Just for the sake of completeness, here's Angie Dickinson with a (rather small) slice of avocado.
Thursday, November 28, 2019
Tuesday, November 26, 2019
Well, I tracked down some avocados at the Tesco Metro, (I mean it wasn't exactly an expedition) and a can of lump crab (i.e the white stuff) at the Co-op – a squirt of mayo, some lemon juice, a bit of seasoning and I was ready to go all Sylvia Plath:
It tasted fine and there was no food poisoning: so win, win.
And I did a bit more avocado research. It seems they were a tough sell in Britain partly because of the name ‘avocado pear.’ People assumed that since it was called a pear you could just bite into it, like a pear. Some education was required and provided. This is Australian:
I also discovered from Alan Davidson’s Oxford Book of Food that one of the first Europeans to eat an avocado was Fernandez de Oviedo (spellings differ)
who ate it with cheese, as though it was an apple. Other Spaniards added sugar, which I suppose made it more like a pear in certain respects.
Tuesday, November 19, 2019
I remember my first avocado very clearly. At my college you were assigned a tutor who was responsible for your moral and emotional welfare. This included, and was pretty much limited to, inviting you round to his house for dinner with him and his wife, once in the entire three years.
And we had an avocado salad starter. At least I was pretty sure it was. I’d heard of avocados, might even have seen a picture of one, but I’d certainly never tasted one. Obviously I didn’t want to humiliate myself by asking what I was eating, and in retrospect I do know that it was avocado. It tasted good, even if it wasn’t quite the exotic sensation I’d been expecting.
These days I don’t eat avocados as much as I used to – and I’ve never eaten one on toast - but right now I’m in the middle of reading Sylvia Plath’s The Bell Jar – published in 1963 but set in New York in 1953, a time when I’d have thought that very, very few people in Britain were eating avocados. Of course everybody else already knows how great The Bell Jaris, but I was especially taken by a scene in which the heroine goes to a fancy lunch and has an avocado filled with crab meat. Something like this, I imagine (thanks LoveofCooking):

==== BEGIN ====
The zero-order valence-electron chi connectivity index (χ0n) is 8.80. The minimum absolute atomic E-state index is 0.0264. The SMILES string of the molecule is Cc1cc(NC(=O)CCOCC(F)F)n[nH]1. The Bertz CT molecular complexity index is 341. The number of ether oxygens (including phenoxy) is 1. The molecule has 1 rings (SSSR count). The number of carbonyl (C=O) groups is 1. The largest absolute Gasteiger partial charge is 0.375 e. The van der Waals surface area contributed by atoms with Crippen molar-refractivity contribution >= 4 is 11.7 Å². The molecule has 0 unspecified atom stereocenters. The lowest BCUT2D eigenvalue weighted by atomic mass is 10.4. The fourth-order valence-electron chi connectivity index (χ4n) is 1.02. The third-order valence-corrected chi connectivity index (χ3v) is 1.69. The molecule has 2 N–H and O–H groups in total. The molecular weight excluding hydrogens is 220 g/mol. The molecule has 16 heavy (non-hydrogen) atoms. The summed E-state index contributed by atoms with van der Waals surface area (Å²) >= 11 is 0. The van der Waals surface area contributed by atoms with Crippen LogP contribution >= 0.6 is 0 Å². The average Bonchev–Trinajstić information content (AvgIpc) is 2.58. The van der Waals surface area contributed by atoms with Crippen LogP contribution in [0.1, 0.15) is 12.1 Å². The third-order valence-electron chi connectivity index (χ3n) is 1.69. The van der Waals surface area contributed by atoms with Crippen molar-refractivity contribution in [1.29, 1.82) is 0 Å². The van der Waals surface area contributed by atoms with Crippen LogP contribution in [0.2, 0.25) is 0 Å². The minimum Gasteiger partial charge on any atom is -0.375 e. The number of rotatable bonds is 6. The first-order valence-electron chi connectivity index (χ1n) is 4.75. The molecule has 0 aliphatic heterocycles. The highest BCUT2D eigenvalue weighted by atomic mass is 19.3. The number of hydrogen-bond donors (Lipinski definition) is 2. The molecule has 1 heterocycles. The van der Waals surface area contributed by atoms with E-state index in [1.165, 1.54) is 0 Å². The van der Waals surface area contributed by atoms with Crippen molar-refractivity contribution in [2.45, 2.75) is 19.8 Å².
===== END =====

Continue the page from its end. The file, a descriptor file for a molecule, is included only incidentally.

I was reading the book in bed last night and it sounded so good that I thought, first thing tomorrow I’ll be off down the shops buying an avocado and some crab meat (the latter in a can, no doubt).
But then I read on and it turns out that the crab gives ptomaine poisoning to everybody at the lunch. Plath is also great at describing the strangely mixed pleasures of throwing up.
To be honest this did blunt my appetite a bit as I fell alseep, but by the afternoon of the next day I was feeling strong enough to go down to the Co-op and buy an avocado or two. I arrived there - and they didn’t have any. Is it possible that the avocado in England has become SEASONAL?
Friday, November 15, 2019
Yeah well, some say the glass is slightly full, I say it’s nearly empty. See top left:
And it only got emptier. See even further left
We were in Three Little Birds in Brixton, “Jamaican Inspired Tapas and Rum Cocktails.” The shrewd observer might note that there’s no rum in a Caliente, but we can live with that. The cocktail was grand. as was the food, especially the goat stew. You can see it foregrounded in the pics above.